Have you ever wondered how languages are made? Who invents all the rules anyway? Are we really ‘hard wired’ for language acquisition or is it something we learn if given the right set of circumstances? Or both?
It’s rare that we get to see the birth of a whole new language…one that develops completely naturally, without any help from role models or teachers. But that’s exactly what happened in Nicaragua in the early 1980’s, and it gives us great insight into the ‘nature’ vs. ‘nurture’ question of language acquisition.
Prior to the early ’80’s, most deaf children in Nicaragua had little or no contact with other deaf children or adults. Their means of communication were limited to a set of ad hoc gestures that ‘made sense’ to family members. But when the government opened its first school for the deaf in Managua, all that changed. Two hundred children had the opportunity, for the first time, to convey their thoughts, feelings, and ideas as fully as any hearing child in Nicaragua, or around the world. But first they had to create the means to do so…
According to Ann Stenhgas of the Language Acquisition Development and Research Laboratory in New York City:
“…as (the children) interacted, they began to change the gestures and home signs they were using. Their vocabulary grew quickly over those first few years, just like when a little child learns to talk. Their signs became more systematized, more regular, and less gestural. The structure of signed sentences became much more complicated. By the time this generation became adults, at the end of the 1980s, their signs were rapid and fluent. The language had grown to resemble other languages around the world. It could now express ideas as complex as any other language.”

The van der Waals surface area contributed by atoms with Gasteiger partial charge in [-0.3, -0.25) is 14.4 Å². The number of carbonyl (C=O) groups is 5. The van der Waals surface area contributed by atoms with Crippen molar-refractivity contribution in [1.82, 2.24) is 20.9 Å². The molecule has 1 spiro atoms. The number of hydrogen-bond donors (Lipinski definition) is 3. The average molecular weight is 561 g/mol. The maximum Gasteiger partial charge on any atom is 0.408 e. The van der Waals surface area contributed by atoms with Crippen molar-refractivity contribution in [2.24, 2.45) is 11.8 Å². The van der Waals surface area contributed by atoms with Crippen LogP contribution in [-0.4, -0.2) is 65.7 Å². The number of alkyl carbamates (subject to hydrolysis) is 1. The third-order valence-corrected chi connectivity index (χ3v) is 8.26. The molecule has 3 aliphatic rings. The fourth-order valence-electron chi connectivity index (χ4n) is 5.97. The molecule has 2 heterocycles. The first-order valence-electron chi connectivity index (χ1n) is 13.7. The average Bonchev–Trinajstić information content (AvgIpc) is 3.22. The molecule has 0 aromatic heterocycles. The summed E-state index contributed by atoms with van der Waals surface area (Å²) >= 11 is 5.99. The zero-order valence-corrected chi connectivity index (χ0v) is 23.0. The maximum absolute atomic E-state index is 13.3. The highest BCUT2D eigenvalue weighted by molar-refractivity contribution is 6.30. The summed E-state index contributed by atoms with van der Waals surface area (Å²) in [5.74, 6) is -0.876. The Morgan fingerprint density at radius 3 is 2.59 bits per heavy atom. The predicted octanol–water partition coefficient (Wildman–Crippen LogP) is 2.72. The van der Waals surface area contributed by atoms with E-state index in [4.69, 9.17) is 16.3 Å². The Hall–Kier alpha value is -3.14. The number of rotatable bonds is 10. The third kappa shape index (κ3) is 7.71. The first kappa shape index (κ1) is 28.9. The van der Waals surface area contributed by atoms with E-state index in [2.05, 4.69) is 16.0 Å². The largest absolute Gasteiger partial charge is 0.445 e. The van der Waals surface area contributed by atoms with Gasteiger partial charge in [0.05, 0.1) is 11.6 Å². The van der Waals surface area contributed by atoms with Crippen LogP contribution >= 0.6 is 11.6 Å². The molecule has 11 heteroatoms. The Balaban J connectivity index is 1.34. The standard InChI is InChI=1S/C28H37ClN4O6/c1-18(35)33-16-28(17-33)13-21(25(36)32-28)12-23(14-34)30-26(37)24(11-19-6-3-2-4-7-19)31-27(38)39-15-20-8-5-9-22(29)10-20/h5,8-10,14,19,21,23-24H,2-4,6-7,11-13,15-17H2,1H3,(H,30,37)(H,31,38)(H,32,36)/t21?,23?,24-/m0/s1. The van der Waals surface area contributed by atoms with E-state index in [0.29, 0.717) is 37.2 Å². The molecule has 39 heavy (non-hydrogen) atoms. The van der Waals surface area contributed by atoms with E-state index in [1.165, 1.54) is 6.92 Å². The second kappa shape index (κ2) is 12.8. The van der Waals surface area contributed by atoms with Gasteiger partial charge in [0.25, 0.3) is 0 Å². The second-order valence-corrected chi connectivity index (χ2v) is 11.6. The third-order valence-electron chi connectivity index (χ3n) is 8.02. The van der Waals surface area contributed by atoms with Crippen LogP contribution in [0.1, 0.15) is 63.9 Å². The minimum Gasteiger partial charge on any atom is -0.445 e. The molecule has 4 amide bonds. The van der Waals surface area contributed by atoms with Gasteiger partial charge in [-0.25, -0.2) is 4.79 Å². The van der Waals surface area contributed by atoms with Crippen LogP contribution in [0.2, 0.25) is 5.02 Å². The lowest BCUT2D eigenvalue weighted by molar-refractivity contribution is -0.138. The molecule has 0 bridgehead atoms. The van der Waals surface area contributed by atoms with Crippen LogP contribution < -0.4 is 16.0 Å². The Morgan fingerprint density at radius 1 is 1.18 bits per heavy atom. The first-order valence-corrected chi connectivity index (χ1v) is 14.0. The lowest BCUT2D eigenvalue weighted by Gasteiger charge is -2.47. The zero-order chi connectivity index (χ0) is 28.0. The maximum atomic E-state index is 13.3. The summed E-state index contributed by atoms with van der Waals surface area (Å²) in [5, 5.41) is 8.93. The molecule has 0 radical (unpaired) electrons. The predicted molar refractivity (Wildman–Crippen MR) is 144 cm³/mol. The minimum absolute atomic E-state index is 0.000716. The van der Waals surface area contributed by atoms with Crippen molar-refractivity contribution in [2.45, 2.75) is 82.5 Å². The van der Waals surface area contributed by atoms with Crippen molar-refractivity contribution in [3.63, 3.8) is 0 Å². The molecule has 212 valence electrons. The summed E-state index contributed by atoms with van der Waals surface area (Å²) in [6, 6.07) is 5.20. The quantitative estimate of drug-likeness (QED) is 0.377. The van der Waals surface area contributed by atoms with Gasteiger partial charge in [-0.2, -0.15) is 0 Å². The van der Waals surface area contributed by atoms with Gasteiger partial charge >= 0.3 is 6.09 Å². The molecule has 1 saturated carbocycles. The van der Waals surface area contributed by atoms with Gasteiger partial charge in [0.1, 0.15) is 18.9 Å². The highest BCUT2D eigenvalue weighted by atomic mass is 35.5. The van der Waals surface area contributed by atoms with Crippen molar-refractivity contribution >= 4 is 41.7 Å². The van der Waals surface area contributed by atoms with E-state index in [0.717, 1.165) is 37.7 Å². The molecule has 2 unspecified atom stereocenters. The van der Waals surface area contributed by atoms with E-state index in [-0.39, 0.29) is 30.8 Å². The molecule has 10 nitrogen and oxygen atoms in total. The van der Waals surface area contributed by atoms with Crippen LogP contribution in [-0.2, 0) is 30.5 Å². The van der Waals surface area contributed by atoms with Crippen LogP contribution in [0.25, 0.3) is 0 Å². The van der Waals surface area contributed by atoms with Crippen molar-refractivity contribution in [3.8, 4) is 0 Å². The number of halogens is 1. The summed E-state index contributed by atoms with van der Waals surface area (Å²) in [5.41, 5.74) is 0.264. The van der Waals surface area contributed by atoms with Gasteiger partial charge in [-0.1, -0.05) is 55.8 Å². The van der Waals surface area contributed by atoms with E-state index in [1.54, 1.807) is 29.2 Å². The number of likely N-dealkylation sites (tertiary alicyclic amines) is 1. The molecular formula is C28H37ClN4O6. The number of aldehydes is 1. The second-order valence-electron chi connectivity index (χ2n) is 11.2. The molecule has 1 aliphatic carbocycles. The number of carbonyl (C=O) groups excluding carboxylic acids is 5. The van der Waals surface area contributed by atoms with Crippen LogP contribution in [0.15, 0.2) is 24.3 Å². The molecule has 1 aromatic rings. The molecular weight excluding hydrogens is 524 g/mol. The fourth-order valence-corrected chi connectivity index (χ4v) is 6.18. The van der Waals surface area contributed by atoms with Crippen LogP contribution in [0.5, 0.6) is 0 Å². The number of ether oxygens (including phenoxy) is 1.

It joined the family of more than 6,300 human languages and is called Nicaragua Sign Language, or NSL.
Languages share an essential, bottom-line characteristic: they’re governed by as strict set of intricate rules. But who ‘makes up’ these rules? I think the answer comes from the children of Nicaragua. Communities of people who need to interact in similar ways not only create language, they can do so in less than a decade. Wow!
Sometimes our accent reduction learners are amazed by the number of pronunciation rules that govern the American accent. At the beginning, it may seem overwhelming. But I’m on the side of “we’re hard wired for language acquisition” – all aspects of it. Language learning is part of our universal, human experience. And just as a decade is more like a nanosecond with respect to inventing an entire language, 15 hours of instruction (our standard English pronunciation training program) is a blink of the eye.
It’s not an easy task to learn a new language, but I think we can all be inspired by the creators of NSL. For those who are mastering a second language, rest assured that we’re programmed for success.